Though COVID-19 restrictions in the Southeast are becoming less stringent, there are still risks associated with the pandemic that are particularly challenging for those with substance use disorder, those in addiction treatment, and those in addiction recovery.
Most states put quarantine orders into place mid to late March, and what followed touched every individual in various ways. Many experienced job loss, social isolation from family members and friends, disconnection from activities that maintain or improve quality of life, and suddenly having to school or care for their children at home.
Alcohol and drug use has increased at an exorbitant rate as people try their best to cope with fear, stress, loneliness, hopelessness, despair, and even boredom stemming from such an abrupt and seemingly never-ending abnormal life. Individuals who managed substance use well before the pandemic have increased their consumption or some in recovery have relapsed.
Addiction treatment is very much a social process; attending community meetings, sharing successes and processing challenges, therapy appointments, and seeing doctors for those who choose medication-assisted treatment.
At best, all of these activities have become two-dimensional through a personal laptop and webcam, and that’s if those struggling with addiction even own the needed electronics and have high-speed internet for real-time interaction with the people that support them.
There is no doubt about the growing challenges of substance use treatment and recovery during the COVID-19 pandemic. Americans are now eight months into this stale way of life, and research and community agencies are now releasing studies that verify the increasing prevalence of substance use disorder and just how difficult coping with stress, anxiety, and substance use during COVID-19 truly is.
If you are having difficulties coping with the stress of social isolation during the COVID-19 pandemic, treatment for addiction is just a phone call away. Contact Asheville Recovery Center at (828) 518-6996 to find out how we can help.
Social Isolation, Mental Health, and Substance Use Disorder
When an individual struggles with substance use, the chances of surviving COVID-19 social isolation drop significantly. Social isolation due to COVID-19 affects mental health in a number of ways. Loneliness and missing social gatherings, even if just six people, contribute to increased symptoms of depression and anxiety.
Many who struggle with mental illness also struggle with substance use. In a time when isolation is mandated or voluntary and when substance use, mental health, and infection disease continue to be stigmatized, it’s important that we all are open to honest and candid conversations surrounding these three public health issues. In the following video, Dr. Kevin Gilliland, Addiction Specialist, provides advice.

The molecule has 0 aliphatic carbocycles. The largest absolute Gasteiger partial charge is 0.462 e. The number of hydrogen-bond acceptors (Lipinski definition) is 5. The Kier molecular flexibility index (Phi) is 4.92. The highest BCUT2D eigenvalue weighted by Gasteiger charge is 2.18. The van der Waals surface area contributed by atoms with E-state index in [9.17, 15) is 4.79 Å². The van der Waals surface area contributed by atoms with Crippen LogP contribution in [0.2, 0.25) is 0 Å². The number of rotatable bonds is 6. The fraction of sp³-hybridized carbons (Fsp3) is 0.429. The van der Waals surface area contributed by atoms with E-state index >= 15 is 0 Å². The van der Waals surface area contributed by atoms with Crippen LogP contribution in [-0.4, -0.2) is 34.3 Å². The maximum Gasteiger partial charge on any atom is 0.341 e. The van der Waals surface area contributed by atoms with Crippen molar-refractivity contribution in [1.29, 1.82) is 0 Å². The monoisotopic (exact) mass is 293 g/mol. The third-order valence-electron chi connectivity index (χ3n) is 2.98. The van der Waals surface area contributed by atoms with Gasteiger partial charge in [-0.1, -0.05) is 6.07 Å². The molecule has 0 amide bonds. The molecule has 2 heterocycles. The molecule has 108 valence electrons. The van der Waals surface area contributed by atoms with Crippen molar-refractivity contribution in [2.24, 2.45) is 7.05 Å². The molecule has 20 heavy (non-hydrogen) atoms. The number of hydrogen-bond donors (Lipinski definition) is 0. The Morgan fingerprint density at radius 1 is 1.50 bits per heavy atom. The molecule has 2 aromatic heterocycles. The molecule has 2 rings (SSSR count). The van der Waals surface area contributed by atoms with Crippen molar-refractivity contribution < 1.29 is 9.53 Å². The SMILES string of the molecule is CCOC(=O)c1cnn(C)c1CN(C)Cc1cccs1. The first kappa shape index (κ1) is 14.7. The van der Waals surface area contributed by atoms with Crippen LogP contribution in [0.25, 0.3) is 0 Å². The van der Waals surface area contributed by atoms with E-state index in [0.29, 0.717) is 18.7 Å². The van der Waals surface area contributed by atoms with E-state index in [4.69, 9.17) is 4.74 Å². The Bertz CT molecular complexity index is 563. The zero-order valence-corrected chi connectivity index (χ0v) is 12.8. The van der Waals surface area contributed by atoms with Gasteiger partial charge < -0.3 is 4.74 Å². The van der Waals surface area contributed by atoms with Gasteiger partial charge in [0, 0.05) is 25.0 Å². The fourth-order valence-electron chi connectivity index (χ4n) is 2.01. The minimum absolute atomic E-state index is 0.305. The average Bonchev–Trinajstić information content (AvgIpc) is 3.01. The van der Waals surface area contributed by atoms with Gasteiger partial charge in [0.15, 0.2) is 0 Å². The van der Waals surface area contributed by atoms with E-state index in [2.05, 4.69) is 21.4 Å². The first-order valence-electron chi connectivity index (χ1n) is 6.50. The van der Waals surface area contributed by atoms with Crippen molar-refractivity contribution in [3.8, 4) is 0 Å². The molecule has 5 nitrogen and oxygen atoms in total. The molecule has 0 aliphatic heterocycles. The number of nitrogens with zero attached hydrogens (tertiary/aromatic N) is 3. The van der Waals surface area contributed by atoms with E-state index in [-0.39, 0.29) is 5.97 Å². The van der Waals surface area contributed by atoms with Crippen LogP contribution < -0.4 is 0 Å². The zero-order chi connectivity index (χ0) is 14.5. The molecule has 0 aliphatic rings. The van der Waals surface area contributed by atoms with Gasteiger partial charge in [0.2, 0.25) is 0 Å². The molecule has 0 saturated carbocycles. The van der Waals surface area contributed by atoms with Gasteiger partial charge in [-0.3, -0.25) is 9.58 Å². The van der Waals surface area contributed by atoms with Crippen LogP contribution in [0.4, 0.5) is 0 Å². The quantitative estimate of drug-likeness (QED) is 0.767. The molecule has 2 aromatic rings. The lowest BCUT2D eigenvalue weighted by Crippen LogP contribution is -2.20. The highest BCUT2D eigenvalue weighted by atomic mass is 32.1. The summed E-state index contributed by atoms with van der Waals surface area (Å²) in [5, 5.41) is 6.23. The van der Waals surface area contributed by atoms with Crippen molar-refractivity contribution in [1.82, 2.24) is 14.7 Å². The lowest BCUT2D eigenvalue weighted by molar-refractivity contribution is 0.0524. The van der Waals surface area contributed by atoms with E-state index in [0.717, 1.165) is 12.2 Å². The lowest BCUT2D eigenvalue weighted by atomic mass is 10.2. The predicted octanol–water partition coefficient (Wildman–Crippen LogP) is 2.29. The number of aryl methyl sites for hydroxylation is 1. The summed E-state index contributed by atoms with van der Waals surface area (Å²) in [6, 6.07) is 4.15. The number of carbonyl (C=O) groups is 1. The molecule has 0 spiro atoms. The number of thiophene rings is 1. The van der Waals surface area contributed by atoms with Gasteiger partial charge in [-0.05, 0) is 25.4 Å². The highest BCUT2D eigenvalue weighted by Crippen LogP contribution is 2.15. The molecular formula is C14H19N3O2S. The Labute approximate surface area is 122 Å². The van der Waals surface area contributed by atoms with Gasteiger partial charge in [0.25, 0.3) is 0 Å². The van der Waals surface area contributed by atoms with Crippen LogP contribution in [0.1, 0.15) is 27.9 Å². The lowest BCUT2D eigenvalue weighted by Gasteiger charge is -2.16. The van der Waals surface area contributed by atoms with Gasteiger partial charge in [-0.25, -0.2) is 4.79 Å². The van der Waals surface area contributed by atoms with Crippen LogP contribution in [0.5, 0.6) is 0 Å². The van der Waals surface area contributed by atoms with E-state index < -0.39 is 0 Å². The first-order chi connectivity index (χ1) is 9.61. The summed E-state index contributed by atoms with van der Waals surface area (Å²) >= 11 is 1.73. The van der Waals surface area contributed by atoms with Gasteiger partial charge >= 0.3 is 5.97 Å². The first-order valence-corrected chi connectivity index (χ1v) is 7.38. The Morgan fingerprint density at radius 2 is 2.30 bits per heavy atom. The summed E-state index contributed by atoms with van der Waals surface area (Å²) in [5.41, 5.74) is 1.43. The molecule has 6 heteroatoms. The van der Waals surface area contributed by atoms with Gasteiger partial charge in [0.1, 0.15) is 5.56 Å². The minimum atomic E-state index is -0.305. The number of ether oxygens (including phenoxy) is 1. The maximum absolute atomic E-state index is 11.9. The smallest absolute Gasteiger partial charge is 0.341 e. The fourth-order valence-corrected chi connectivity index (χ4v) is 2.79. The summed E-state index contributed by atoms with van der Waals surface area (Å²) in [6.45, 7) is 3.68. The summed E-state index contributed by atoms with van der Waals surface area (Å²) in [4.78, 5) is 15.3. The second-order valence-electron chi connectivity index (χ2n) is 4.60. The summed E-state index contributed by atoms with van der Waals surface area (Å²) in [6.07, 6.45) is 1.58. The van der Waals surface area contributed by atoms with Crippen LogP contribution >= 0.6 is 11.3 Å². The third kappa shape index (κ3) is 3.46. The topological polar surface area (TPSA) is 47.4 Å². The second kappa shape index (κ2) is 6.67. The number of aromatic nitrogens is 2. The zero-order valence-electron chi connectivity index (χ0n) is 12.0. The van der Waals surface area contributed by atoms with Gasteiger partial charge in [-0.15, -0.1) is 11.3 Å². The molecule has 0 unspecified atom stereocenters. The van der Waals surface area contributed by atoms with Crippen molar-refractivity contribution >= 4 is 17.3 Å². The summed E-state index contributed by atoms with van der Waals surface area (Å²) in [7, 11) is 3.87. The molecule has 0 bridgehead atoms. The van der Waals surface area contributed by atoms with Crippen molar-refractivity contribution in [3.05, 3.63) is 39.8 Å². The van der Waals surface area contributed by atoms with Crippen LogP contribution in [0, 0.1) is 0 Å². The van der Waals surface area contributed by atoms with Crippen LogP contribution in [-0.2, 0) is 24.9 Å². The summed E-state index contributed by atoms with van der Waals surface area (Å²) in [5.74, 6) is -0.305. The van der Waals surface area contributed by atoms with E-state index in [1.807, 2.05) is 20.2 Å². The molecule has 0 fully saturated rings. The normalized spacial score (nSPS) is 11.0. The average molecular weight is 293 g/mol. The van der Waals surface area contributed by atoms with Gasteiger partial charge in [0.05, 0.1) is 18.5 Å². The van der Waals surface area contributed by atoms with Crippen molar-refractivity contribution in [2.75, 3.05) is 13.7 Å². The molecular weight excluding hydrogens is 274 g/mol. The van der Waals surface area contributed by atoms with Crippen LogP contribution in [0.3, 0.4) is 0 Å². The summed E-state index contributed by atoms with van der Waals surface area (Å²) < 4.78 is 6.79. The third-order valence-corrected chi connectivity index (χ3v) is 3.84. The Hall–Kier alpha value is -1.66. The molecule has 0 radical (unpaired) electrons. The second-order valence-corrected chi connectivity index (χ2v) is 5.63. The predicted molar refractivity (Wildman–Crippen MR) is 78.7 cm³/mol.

Coping with stress during the COVID-19 pandemic leaves individuals in isolation wondering how to get help with mental health. Not knowing how to access treatment for depression and anxiety may lead to beginning or increasing substance use as a coping mechanism. People are most certainly more depressed.
A recent survey conducted by TenEleven, a software company that developed electronic Clinical Record (eCR™) to manage a variety of behavioral health services, shows that 45 percent of Americans feel the isolation caused by the pandemic is having a negative effect on their mental health. Concurrently, clinical records also showed that suspected overdoses rose by 24 percent from March to May.
The Center for Disease Control and Prevention (CDC) releases a weekly Morbidity and Mortality Report. In mid-August, the report published results from a three-part longitudinal survey on mental health, substance use, and suicidal ideation during the COVID-19 pandemic. The final survey of the series, administered June 24 to June 30, had nearly 5,500 responses. Overall, 40 percent of respondents reported experiencing at least one detrimental mental or behavioral health condition.
Even more alarming were the demographics of those who reported serious thoughts of suicide:
- 25 percent of young adults aged 18 to 24 years
- 34 percent of those of racial or ethnic minority groups
- 31 percent of those who are unpaid caregivers of family members
- 22 percent of those who are essential workers
According to the CDC, COVID-19 isolation has caused 13 percent more Americans to start or increase substance; therefore, access to such substances used to cope with isolation should be under question.
Access to Alcohol during the COVID-19 Pandemic
Alcohol has been known for decades to be one of the most dangerous substances of choice when considering the long-term effects and how incredibly easy it is to access it.
Though most states closed bars and clubs, liquor stores were considered essential and remained open. Individuals who feared infection by leaving their homes and entering places of essential businesses like grocery stores and liquor stores found other ways to acquire alcohol.
During a time when the economy was tanking, many government leaders across the country saw an opportunity to try to keep business booming for the alcohol industry via relaxed laws and eCommerce.
The New York State Liquor Authority and the governor of Florida both flexed laws to enable bars, restaurants, and distilleries to sell products at off-site locations or allowed bars and restaurants to deliver alcohol to doorsteps.